We moored at Wolverton to do a shop at Tesco after leaving Target turn. We have never spent a night here as we have heard several stories about the people in the flats falling out with boaters. Apparently some boats run their engines and generators late at night and the smoke from their boats fires goes into the flats. we have also been told of boats having items thrown onto their boats from the flats above including lit cigarette ends. With all the wood and coal on our roof a lit cigarette thrown onto it would be a disaster.
After leaving Tesco moorings we left Woolverton and headed towards Cosgrove where we will stay for a week or two. Its handy here for the station as Carolyn headed back down to Devon for a few days over Christmas while i stayed aboard Inca.
With Carolyn down in Devon it was good to have Stewart and Fran moored close by. We met up every day for walkies and coffee. I think Fran has got a few tips from Carolyn and is trying to find a final resting place for Stewart like Carolyn is for me.
This is something i do not understand. The first 160 meters below the lock at Cosgrove are designated winter moorings. The boaters pay over £100 extra a month on top of their licence fee to moor here for up to 5 months over the winter period. So with over 2000 miles of canals plus countless lakes and ponds in the area why do they have a fishing match right through the moorings. There is no hook up for the boats to get electric ,so they have to run their engines for several hours every day. Guess what happened when a boat started his engine to charge his batteries , that's right the Anglers start moaning. Its no wonder a lot of Anglers and boaters don't get on …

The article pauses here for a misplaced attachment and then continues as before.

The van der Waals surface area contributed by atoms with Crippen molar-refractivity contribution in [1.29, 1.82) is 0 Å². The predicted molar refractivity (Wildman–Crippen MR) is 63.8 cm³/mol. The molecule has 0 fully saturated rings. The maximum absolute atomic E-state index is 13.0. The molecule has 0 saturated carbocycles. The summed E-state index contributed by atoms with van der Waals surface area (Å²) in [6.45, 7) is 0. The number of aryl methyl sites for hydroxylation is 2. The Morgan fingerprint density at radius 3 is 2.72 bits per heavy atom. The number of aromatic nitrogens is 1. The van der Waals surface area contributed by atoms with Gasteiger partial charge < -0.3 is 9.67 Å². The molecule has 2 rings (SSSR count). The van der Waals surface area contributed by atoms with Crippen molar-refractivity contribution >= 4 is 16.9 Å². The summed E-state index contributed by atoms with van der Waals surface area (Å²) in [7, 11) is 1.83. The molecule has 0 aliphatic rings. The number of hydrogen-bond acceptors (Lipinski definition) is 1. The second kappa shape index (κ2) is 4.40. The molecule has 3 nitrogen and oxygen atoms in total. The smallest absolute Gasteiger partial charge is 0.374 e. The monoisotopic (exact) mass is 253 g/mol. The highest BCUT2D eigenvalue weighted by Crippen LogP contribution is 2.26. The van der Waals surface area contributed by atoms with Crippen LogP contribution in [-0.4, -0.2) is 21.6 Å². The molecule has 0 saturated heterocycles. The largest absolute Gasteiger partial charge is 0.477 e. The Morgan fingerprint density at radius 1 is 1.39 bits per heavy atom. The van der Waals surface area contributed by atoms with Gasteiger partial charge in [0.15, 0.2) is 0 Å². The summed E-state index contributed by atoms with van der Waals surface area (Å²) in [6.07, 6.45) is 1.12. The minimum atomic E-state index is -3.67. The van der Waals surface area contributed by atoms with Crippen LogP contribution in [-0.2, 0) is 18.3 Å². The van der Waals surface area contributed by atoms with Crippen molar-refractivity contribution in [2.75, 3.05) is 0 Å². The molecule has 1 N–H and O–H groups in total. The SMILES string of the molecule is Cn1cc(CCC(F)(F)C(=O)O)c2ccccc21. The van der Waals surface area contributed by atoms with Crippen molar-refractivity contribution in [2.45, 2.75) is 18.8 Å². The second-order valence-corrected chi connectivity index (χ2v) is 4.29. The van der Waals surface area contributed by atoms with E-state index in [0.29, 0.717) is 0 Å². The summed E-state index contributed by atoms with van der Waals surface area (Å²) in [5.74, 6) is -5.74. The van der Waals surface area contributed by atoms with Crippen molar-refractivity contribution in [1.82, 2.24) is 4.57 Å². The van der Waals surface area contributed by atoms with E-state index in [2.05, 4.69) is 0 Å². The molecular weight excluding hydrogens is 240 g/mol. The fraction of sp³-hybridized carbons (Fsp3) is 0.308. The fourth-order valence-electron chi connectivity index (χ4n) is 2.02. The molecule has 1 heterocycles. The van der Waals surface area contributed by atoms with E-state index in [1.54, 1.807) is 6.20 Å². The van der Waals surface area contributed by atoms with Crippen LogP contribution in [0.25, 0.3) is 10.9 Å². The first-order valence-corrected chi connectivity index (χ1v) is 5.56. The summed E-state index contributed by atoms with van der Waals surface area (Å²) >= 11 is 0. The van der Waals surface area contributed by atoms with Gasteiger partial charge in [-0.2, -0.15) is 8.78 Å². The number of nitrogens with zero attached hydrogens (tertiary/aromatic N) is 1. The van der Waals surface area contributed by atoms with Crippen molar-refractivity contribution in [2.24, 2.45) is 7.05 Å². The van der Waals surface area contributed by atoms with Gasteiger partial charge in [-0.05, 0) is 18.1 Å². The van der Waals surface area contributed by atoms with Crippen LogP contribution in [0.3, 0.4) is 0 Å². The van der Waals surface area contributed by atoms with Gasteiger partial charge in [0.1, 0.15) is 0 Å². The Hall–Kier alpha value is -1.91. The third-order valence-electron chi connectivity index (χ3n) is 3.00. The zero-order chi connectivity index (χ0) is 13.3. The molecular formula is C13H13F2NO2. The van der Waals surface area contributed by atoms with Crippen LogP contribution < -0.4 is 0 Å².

You may remember back in October that Mick Betts made us some fenders for the front of Inca to protect the bow and cratch cover. The fenders are such a success that we decided to ask Mick to make us some more to protect the stern. Yet again Mick did a brilliant job at a very good price , he can be contacted on 07816541868 .
With temperatures as low as minus three over several days it was no surprise that the canal froze over. Fortunately Jules on her coal boat with Richard and Ryan breaks through the ice to deliver coal and diesel. We filled with diesel and had a couple more bags of coal ,just to keep stocks up. The price of diesel is now down to 75 pence a litre which is a real bonus as we are running the engine for several hours every day.
With Carolyn now back from Devon we are going to spend a few days here and wait for the ice to melt. We could travel through the ice but we would face the risk of the blacking coming off and thus loosing our hull protection. After all the money we spent on the hull back in April with having the hull metalized and blacked with 2 pack we just wont take the risk. We have plenty of time to get through Braunston before the flight of locks are closed for maintenance work on the 12th of January.